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Do spells have a visual component (when they don't obviously have one)?

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21 minutes ago, lordabdul said:

I could still change my opinion (especially after talking to my players) since my Glorantha technically doesn't exist -- I haven't started playing yet :)  But this is all very interesting because it helps me form a clearer mental picture of what the world should feel like, and also points at any problem that might arise at the table... I can totally see my players arguing at length about this specific topic, so it's nice to be warned in advance so I can establish early what magic is and isn't in my game.

If that's the case, the first thing to do as GM - before even starting - is to decide what visual and other sensory effects your spells will have... if any!

And, what's the general attitude to using magic in various situations... especially on/around friends, clan members, etc.

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9 hours ago, Bill the barbarian said:

I like the current management views that the differences in interpretations is where the creativity and originality can creep in. This has been mentioned by various members of the Chaosium Brass as being a feature and not a bug, (and it sounds a hell of a lot more sincere then similar statements from MicroSoft et al) at one time or another—not to universal accliam, unfortunately—so I hope this philosophy still steers the ship.

Yes it does. Everyone comes to RQG with a different purpose. There are many diverse styles of play and there are countless mechanical situations that need to be resolved in a manner appropriate for your game. Not my game - your game. 

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On 5/13/2019 at 11:17 AM, Shiningbrow said:

Cool. I'm happy with that...

I just don't think everyone would like to be on the receiving end... or just shrug their shoulders and accept it.

 

(trying to get through the modern material... most of the way through Sourcebook... next tackle/hurdle is the GoG...)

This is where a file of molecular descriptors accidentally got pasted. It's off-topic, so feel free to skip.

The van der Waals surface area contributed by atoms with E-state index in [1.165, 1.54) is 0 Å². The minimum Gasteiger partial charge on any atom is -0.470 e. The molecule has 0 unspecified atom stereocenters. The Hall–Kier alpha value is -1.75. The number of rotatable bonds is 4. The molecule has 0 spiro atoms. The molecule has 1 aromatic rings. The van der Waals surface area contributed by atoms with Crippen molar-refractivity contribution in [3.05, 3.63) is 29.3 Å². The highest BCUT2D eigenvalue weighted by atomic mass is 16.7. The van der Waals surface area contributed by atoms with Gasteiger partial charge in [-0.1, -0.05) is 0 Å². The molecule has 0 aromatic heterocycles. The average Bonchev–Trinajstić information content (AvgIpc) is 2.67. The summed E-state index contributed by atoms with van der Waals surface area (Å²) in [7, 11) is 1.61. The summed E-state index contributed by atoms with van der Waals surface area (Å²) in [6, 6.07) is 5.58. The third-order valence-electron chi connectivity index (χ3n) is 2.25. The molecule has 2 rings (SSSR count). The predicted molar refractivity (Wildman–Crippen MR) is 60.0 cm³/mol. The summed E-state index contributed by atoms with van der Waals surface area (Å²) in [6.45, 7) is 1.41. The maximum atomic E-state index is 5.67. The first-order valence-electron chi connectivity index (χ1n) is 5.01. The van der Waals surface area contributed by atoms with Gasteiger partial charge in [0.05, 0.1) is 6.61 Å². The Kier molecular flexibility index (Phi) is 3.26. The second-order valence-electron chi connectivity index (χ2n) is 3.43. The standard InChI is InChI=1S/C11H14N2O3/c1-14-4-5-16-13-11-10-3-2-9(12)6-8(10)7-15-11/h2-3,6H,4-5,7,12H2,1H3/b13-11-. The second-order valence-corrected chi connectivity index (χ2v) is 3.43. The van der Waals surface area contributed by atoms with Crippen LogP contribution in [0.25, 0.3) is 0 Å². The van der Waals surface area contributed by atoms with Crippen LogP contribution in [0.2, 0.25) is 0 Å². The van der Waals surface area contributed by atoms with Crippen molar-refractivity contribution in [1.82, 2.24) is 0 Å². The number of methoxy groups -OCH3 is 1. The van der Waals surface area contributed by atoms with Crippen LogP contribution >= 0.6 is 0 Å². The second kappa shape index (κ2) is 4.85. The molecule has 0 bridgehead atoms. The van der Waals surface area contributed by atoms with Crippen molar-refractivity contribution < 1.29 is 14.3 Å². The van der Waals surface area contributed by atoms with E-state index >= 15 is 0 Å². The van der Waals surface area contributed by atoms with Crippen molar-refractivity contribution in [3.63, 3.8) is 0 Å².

This stuff is all over Gloranthan literature. Many people fear that the entire God Learners project was actually a series of Trickster Lies. Same thing with Nysalor/Gbaji - the whole matter of Illumination is just a Trickster Lie. 

As for Charisma making it easier to persuade others, yep that is exactly what it does. You might hate Yanioth, but damn when she puts on her goddess aspect, she is so damn impressive that it is really hard to not follow her. She's not cheating, any more than Baranthos is cheating when he uses that 100% Orate skill of his. You know Baranthos is about to make one of his barnraising speeches the moment you hear that hackneyed opening, "Seven summers past, the wild queen, Cleopatra, dreaming her dreams of ruin on your lovely Empire, sailed her hopes into the harbour of Actium...." But despite knowing his oratorical techniques, even you find it a persuasive speech.

 

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17 hours ago, gochie said:

I really don't. If they agreed to a magic-free duel and one of them obviously used magic, he would be called out.

The very idea that anyone would even consider saying "lets not call upon Odin in this duel" is just bizarre and inconceivable to me. When Ubbe fought a duel with a king in the final season, of Vikings, he literally calls upon Odin to give him strength, and gets up and pounds the king into the dirt. It's like asking a Christian not to pray before a meeting, or a martial artist to not do their kata warm-up or focus their Chi before a competition.

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19 hours ago, gochie said: